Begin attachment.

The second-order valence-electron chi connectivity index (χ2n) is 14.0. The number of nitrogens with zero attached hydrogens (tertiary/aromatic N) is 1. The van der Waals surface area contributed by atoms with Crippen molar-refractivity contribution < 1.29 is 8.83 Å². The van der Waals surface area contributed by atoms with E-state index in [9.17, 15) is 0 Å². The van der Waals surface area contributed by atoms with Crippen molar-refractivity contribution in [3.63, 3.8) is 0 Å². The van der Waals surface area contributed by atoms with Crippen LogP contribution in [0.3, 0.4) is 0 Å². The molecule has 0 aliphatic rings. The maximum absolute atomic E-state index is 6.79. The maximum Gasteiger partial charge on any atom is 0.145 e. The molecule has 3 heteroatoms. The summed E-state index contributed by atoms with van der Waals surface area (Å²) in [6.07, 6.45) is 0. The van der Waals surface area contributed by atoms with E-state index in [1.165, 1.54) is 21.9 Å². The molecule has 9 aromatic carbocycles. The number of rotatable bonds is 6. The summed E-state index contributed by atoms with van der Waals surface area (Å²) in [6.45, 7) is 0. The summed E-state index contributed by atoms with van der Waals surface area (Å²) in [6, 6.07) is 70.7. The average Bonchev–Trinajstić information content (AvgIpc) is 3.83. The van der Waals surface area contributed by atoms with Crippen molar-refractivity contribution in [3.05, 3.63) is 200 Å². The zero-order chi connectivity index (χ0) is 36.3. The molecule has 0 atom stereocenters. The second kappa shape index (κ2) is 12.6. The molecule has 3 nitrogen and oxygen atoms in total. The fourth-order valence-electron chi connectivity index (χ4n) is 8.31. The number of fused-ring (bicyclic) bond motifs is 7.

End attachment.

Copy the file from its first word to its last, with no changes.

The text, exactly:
The second-order valence-electron chi connectivity index (χ2n) is 14.0. The number of nitrogens with zero attached hydrogens (tertiary/aromatic N) is 1. The van der Waals surface area contributed by atoms with Crippen molar-refractivity contribution < 1.29 is 8.83 Å². The van der Waals surface area contributed by atoms with E-state index in [9.17, 15) is 0 Å². The van der Waals surface area contributed by atoms with Crippen molar-refractivity contribution in [3.63, 3.8) is 0 Å². The van der Waals surface area contributed by atoms with Crippen LogP contribution in [0.3, 0.4) is 0 Å². The molecule has 0 aliphatic rings. The maximum absolute atomic E-state index is 6.79. The maximum Gasteiger partial charge on any atom is 0.145 e. The molecule has 3 heteroatoms. The summed E-state index contributed by atoms with van der Waals surface area (Å²) in [6.07, 6.45) is 0. The van der Waals surface area contributed by atoms with E-state index in [1.165, 1.54) is 21.9 Å². The molecule has 9 aromatic carbocycles. The number of rotatable bonds is 6. The summed E-state index contributed by atoms with van der Waals surface area (Å²) in [6.45, 7) is 0. The summed E-state index contributed by atoms with van der Waals surface area (Å²) in [6, 6.07) is 70.7. The average Bonchev–Trinajstić information content (AvgIpc) is 3.83. The van der Waals surface area contributed by atoms with Crippen molar-refractivity contribution in [3.05, 3.63) is 200 Å². The zero-order chi connectivity index (χ0) is 36.3. The molecule has 0 atom stereocenters. The second kappa shape index (κ2) is 12.6. The molecule has 3 nitrogen and oxygen atoms in total. The fourth-order valence-electron chi connectivity index (χ4n) is 8.31. The number of fused-ring (bicyclic) bond motifs is 7.